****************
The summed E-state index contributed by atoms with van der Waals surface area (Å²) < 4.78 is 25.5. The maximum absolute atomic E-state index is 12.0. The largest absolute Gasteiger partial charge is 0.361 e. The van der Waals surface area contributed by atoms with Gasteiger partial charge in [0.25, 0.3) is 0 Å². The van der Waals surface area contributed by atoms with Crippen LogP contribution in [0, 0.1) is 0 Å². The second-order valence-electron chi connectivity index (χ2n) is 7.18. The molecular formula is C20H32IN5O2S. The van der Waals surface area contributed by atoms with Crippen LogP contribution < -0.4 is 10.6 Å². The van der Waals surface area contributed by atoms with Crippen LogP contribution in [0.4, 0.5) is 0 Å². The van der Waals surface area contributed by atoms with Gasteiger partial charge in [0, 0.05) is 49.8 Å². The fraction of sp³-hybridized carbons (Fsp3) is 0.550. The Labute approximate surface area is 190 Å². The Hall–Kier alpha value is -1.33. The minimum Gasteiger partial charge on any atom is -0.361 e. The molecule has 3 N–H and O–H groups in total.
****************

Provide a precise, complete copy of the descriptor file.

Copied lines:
The summed E-state index contributed by atoms with van der Waals surface area (Å²) < 4.78 is 25.5. The maximum absolute atomic E-state index is 12.0. The largest absolute Gasteiger partial charge is 0.361 e. The van der Waals surface area contributed by atoms with Gasteiger partial charge in [0.25, 0.3) is 0 Å². The van der Waals surface area contributed by atoms with Crippen LogP contribution in [0, 0.1) is 0 Å². The second-order valence-electron chi connectivity index (χ2n) is 7.18. The molecular formula is C20H32IN5O2S. The van der Waals surface area contributed by atoms with Crippen LogP contribution < -0.4 is 10.6 Å². The van der Waals surface area contributed by atoms with Crippen LogP contribution in [0.4, 0.5) is 0 Å². The van der Waals surface area contributed by atoms with Gasteiger partial charge in [0, 0.05) is 49.8 Å². The fraction of sp³-hybridized carbons (Fsp3) is 0.550. The Labute approximate surface area is 190 Å². The Hall–Kier alpha value is -1.33. The minimum Gasteiger partial charge on any atom is -0.361 e. The molecule has 3 N–H and O–H groups in total.